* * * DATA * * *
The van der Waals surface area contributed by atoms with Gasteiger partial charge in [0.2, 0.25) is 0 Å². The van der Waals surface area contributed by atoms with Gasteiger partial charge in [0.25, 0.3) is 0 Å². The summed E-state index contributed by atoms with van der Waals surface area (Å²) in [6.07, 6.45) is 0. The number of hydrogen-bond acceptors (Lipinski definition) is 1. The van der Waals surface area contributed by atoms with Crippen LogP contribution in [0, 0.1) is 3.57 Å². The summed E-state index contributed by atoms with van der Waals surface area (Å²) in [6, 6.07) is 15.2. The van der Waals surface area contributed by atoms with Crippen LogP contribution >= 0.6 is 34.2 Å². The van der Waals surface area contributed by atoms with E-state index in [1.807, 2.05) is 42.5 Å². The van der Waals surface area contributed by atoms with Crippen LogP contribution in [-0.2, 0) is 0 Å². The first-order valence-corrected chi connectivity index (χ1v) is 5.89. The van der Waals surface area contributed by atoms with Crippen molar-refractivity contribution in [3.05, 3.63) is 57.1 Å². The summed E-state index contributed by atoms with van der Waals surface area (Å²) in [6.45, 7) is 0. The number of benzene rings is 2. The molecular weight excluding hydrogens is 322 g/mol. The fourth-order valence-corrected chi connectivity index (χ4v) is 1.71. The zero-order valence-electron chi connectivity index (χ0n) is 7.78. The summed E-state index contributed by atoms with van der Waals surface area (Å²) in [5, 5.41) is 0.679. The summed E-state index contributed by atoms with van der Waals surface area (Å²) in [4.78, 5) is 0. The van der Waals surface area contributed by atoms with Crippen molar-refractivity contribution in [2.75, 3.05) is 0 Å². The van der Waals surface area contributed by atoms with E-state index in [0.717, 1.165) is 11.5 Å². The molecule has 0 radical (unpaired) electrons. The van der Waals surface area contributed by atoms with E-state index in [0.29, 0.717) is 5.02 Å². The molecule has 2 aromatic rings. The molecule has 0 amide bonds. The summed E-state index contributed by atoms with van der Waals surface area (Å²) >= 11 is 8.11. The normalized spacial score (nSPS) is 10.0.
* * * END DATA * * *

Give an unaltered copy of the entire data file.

The van der Waals surface area contributed by atoms with Gasteiger partial charge in [0.2, 0.25) is 0 Å². The van der Waals surface area contributed by atoms with Gasteiger partial charge in [0.25, 0.3) is 0 Å². The summed E-state index contributed by atoms with van der Waals surface area (Å²) in [6.07, 6.45) is 0. The number of hydrogen-bond acceptors (Lipinski definition) is 1. The van der Waals surface area contributed by atoms with Crippen LogP contribution in [0, 0.1) is 3.57 Å². The summed E-state index contributed by atoms with van der Waals surface area (Å²) in [6, 6.07) is 15.2. The van der Waals surface area contributed by atoms with Crippen LogP contribution >= 0.6 is 34.2 Å². The van der Waals surface area contributed by atoms with E-state index in [1.807, 2.05) is 42.5 Å². The van der Waals surface area contributed by atoms with Crippen LogP contribution in [-0.2, 0) is 0 Å². The first-order valence-corrected chi connectivity index (χ1v) is 5.89. The van der Waals surface area contributed by atoms with Crippen molar-refractivity contribution in [3.05, 3.63) is 57.1 Å². The summed E-state index contributed by atoms with van der Waals surface area (Å²) in [6.45, 7) is 0. The number of benzene rings is 2. The molecular weight excluding hydrogens is 322 g/mol. The fourth-order valence-corrected chi connectivity index (χ4v) is 1.71. The zero-order valence-electron chi connectivity index (χ0n) is 7.78. The summed E-state index contributed by atoms with van der Waals surface area (Å²) in [5, 5.41) is 0.679. The summed E-state index contributed by atoms with van der Waals surface area (Å²) in [4.78, 5) is 0. The van der Waals surface area contributed by atoms with Crippen molar-refractivity contribution in [2.75, 3.05) is 0 Å². The van der Waals surface area contributed by atoms with E-state index in [0.717, 1.165) is 11.5 Å². The molecule has 0 radical (unpaired) electrons. The van der Waals surface area contributed by atoms with E-state index in [0.29, 0.717) is 5.02 Å². The molecule has 2 aromatic rings. The molecule has 0 amide bonds. The summed E-state index contributed by atoms with van der Waals surface area (Å²) >= 11 is 8.11. The normalized spacial score (nSPS) is 10.0.